Thanks to the Labour Party’s presence in Netanyahu’s extremist government, the whole Zionist political establishment is complicit in this fresh outrage. Labour defence minister Ehud Barak has declared that the government knowingly accepted the consequences of its act. Knowing, that is, that the world’s governments would reflexively respond with mere words: some diplomatic communiqués, some tut-tutting at Israeli ambassadors. As usual. But this time it must be different. This time an outpouring of protest must force governments to move from words to deeds.
Already Barrack Obama and Ban Ki-mon have spoken of investigation. What is there of consequence to investigate? The Israeli government does not deny that it launched an illegal attack in international waters; it proclaims it. The Israeli army itself says that more than ten activists were killed. The Israeli military’s own spokesperson claims no more than four Israeli injuries as extenuation for the slaughter. Al-Jazeera’s correspondent on the lead boat reports that a white flag was raised, and yet the Israelis opened fire as they stormed it, without provocation. All this points to a deliberate resort, as in 2008-09, to “disproportionate force”, certainly not a case of “self-defence”.
The assault on the Freedom Flotilla was in fact a logical extension of the blockade of Gaza that the flotilla was protesting and challenging. Hardly a government on earth besides Israel’s has a word to say in defence of this blockade, a blatant case of an illegal collective punishment of a civilian population. Yet hardly a government on earth lifts a finger to stop it. And the shamelessly cynical Israeli PR operation makes light of the blockade’s effects, recommending a posh Gaza restaurant to journalists.
Surely that press statement’s author remembers that posh restaurants remained in business in the Warsaw Ghetto as Jews were starving to death in the street outside! Not that there is mass starvation today in Gaza; arbitrary and capricious as the Israeli blockade is, it has so far been calibrated to avoid that degree of devastation. It has led only to widespread malnutrition; only to the traumatization of tens of thousands of children; only to mass unemployment that has left 80 per cent of the Strip’s 1.5 million people dependent on relief; only to the helplessness of a population trying to live among the ruins left by the 2008-09 Israeli aggression, which they are denied any means of repairing; only to the deaths of 28 Palestinians waiting for permission to leave for urgently needed medical treatment.
The protests against the attack on the flotilla, coming on top of the blockade, are more than justified. The picket lines and demonstrations outside Israeli embassies and consulates should continue. But the protests must go further, targeting the governments in each of our countries that have made and are making Israeli outrages possible.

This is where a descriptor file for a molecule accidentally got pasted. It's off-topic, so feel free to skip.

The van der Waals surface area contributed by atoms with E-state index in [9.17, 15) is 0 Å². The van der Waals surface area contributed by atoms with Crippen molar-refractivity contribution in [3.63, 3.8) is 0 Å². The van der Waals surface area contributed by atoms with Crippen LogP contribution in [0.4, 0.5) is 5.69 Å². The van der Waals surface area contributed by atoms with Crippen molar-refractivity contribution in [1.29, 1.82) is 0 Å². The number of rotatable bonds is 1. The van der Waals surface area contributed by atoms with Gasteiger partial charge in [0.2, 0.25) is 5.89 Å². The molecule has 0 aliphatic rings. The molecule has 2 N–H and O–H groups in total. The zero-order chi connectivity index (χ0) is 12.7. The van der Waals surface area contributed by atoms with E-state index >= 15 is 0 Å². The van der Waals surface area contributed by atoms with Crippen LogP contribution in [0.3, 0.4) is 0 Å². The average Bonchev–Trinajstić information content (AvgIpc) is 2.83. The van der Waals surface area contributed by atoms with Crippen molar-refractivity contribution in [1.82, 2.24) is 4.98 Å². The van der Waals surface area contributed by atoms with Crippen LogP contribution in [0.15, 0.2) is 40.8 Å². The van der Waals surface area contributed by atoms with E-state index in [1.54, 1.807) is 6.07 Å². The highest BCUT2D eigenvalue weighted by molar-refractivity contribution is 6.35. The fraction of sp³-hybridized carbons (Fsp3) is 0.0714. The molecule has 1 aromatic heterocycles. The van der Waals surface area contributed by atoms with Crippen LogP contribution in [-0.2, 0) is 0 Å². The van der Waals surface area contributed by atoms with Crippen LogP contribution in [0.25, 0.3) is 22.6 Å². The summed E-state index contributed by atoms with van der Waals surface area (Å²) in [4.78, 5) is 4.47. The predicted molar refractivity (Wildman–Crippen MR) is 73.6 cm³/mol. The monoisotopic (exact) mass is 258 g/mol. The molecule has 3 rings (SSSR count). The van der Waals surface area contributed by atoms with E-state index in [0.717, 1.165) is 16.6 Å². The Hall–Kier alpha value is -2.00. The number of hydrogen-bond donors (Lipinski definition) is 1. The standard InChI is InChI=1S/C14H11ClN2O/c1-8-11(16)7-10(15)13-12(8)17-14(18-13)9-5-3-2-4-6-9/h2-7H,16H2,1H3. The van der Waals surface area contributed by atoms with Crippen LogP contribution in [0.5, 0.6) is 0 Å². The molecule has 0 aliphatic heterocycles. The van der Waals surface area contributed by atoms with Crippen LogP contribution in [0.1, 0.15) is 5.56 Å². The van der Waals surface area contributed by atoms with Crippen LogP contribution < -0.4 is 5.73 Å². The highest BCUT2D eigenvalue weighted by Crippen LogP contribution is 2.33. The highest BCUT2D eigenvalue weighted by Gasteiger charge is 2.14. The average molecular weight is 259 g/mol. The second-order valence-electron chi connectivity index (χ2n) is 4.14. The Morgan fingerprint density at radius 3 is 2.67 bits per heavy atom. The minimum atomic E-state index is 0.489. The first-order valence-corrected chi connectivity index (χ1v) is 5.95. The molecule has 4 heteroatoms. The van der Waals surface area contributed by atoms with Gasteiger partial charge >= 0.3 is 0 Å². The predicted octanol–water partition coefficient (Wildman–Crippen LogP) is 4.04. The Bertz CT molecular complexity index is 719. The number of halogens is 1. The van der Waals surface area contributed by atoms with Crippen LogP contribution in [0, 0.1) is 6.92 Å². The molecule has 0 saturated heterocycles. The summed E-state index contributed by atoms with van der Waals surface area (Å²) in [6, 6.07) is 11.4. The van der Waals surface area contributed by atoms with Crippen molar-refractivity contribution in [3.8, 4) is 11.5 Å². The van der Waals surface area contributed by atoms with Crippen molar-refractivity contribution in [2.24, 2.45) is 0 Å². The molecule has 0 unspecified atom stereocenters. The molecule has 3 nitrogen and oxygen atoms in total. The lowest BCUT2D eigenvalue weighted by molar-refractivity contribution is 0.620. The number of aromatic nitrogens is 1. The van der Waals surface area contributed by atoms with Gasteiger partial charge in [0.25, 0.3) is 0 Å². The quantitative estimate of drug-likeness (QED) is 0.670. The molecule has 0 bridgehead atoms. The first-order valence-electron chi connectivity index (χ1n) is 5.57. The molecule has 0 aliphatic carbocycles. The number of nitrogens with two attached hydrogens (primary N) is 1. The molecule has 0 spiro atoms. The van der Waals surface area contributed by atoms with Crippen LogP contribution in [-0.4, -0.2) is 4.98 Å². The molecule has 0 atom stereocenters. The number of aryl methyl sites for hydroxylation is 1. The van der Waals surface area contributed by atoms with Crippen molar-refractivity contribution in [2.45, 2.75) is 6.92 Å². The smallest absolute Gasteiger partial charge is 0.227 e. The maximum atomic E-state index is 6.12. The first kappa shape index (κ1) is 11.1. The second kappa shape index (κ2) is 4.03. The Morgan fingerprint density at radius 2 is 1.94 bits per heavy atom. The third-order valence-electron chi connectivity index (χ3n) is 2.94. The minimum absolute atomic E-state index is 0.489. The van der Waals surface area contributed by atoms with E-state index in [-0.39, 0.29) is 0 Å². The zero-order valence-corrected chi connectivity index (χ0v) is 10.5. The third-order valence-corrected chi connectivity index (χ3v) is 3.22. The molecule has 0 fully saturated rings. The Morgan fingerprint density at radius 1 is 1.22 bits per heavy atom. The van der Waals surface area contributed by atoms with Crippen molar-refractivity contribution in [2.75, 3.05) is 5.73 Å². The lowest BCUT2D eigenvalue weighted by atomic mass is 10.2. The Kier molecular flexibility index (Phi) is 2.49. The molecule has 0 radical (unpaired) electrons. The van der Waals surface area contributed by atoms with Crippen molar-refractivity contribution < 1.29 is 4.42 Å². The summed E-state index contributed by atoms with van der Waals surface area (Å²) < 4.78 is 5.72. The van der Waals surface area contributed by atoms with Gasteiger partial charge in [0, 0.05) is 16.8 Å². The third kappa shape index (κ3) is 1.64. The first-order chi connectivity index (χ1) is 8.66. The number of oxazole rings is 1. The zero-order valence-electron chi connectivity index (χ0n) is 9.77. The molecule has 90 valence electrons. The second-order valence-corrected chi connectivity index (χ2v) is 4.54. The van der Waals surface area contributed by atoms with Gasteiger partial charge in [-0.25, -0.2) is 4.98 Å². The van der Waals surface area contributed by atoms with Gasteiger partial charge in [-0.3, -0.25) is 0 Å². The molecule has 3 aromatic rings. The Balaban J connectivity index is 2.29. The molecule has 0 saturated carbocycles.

In the United States, which under the Obama administration has remained Israel’s main backer, protests must demand and secure an immediate halt to the $3 billion in annual aid that funds the Israeli government’s crimes.
In the countries of the European Union, which only months ago decided on closer ties with Israel, protests must demand and secure immediate invocation of the human rights clause in the Israeli-EU free trade agreement, suspending the commercial privileges that give Israel an economic lifeline.
In the Arab countries that maintain ties with Israel, the peoples’ fury should frighten their governments into halting their complicity – and especially frighten the Egyptian government into ending its indispensable role in the criminal blockade of Gaza.
In the Israeli state, where protests are also taking place, there should be stepped-up resistance to the far-right government.
Everywhere where the solidarity movement is not yet strong enough to compel governments to break in practice with the Israeli state, people should take matters into their own hands with massive boycott, divestment and sanctions (BDS) campaigns.
Finally, this new Israeli crime should lead to a new wave of discussion and reflection about the bankruptcy of the “peace process” supposedly aimed at establishing a Palestinian mini-state in the 1967 territories alongside an intact Zionist Israel. Today the Israeli government is being “punished” for its attack on the flotilla with yet another suspension of the anaemic process of indirect talks with the Palestinian Authority – a process that it obviously views as nothing more than an occasionally useful distraction from its work of establishing facts on the ground. Movements for peace and solidarity should now be spurred to more clarity and resolve about the need for an alternative, heading towards true peace, with full and unconditional Palestinian self-determination, the right of return for the 1948 refugees (who make up four-fifths of the Gaza Strip’s population), the dismantling of the Zionist state, and a political solution in which the Palestinian and Israeli Jewish peoples can live together in full equality of rights.
Bureau of the Fourth International Paris, 1st June 2010